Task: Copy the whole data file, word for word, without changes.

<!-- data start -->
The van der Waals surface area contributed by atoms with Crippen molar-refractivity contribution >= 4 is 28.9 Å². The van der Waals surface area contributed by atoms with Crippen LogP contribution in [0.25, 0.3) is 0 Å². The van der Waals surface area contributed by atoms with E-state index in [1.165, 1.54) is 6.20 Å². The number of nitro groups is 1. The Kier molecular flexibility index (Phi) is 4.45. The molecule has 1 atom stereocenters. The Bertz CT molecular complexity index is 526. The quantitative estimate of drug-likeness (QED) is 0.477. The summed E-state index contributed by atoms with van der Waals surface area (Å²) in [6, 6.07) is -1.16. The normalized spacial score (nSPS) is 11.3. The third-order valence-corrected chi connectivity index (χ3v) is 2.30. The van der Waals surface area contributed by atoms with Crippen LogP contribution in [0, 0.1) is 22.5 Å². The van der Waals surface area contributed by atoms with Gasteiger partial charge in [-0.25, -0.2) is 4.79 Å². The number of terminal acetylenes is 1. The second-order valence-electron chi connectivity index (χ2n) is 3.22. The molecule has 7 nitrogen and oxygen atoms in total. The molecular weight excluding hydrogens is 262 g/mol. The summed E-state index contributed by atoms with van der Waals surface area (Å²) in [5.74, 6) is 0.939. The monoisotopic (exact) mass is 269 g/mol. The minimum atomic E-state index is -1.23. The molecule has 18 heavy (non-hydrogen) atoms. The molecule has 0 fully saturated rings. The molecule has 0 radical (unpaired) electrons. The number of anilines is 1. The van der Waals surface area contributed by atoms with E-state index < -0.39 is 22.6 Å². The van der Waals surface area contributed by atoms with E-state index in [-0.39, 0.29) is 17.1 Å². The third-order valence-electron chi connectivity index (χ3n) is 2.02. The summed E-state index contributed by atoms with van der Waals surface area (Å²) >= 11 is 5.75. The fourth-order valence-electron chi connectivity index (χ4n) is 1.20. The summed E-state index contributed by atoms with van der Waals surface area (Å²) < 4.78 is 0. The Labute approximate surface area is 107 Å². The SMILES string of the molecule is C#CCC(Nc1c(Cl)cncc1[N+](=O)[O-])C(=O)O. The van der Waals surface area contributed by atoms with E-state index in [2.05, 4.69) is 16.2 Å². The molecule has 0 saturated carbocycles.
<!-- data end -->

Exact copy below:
The van der Waals surface area contributed by atoms with Crippen molar-refractivity contribution >= 4 is 28.9 Å². The van der Waals surface area contributed by atoms with Crippen LogP contribution in [0.25, 0.3) is 0 Å². The van der Waals surface area contributed by atoms with E-state index in [1.165, 1.54) is 6.20 Å². The number of nitro groups is 1. The Kier molecular flexibility index (Phi) is 4.45. The molecule has 1 atom stereocenters. The Bertz CT molecular complexity index is 526. The quantitative estimate of drug-likeness (QED) is 0.477. The summed E-state index contributed by atoms with van der Waals surface area (Å²) in [6, 6.07) is -1.16. The normalized spacial score (nSPS) is 11.3. The third-order valence-corrected chi connectivity index (χ3v) is 2.30. The van der Waals surface area contributed by atoms with Crippen LogP contribution in [0, 0.1) is 22.5 Å². The van der Waals surface area contributed by atoms with Gasteiger partial charge in [-0.25, -0.2) is 4.79 Å². The number of terminal acetylenes is 1. The second-order valence-electron chi connectivity index (χ2n) is 3.22. The molecule has 7 nitrogen and oxygen atoms in total. The molecular weight excluding hydrogens is 262 g/mol. The summed E-state index contributed by atoms with van der Waals surface area (Å²) in [5.74, 6) is 0.939. The monoisotopic (exact) mass is 269 g/mol. The minimum atomic E-state index is -1.23. The molecule has 18 heavy (non-hydrogen) atoms. The molecule has 0 fully saturated rings. The molecule has 0 radical (unpaired) electrons. The number of anilines is 1. The van der Waals surface area contributed by atoms with E-state index < -0.39 is 22.6 Å². The van der Waals surface area contributed by atoms with E-state index in [-0.39, 0.29) is 17.1 Å². The third-order valence-electron chi connectivity index (χ3n) is 2.02. The summed E-state index contributed by atoms with van der Waals surface area (Å²) >= 11 is 5.75. The fourth-order valence-electron chi connectivity index (χ4n) is 1.20. The summed E-state index contributed by atoms with van der Waals surface area (Å²) < 4.78 is 0. The Labute approximate surface area is 107 Å². The SMILES string of the molecule is C#CCC(Nc1c(Cl)cncc1[N+](=O)[O-])C(=O)O. The van der Waals surface area contributed by atoms with E-state index in [2.05, 4.69) is 16.2 Å². The molecule has 0 saturated carbocycles.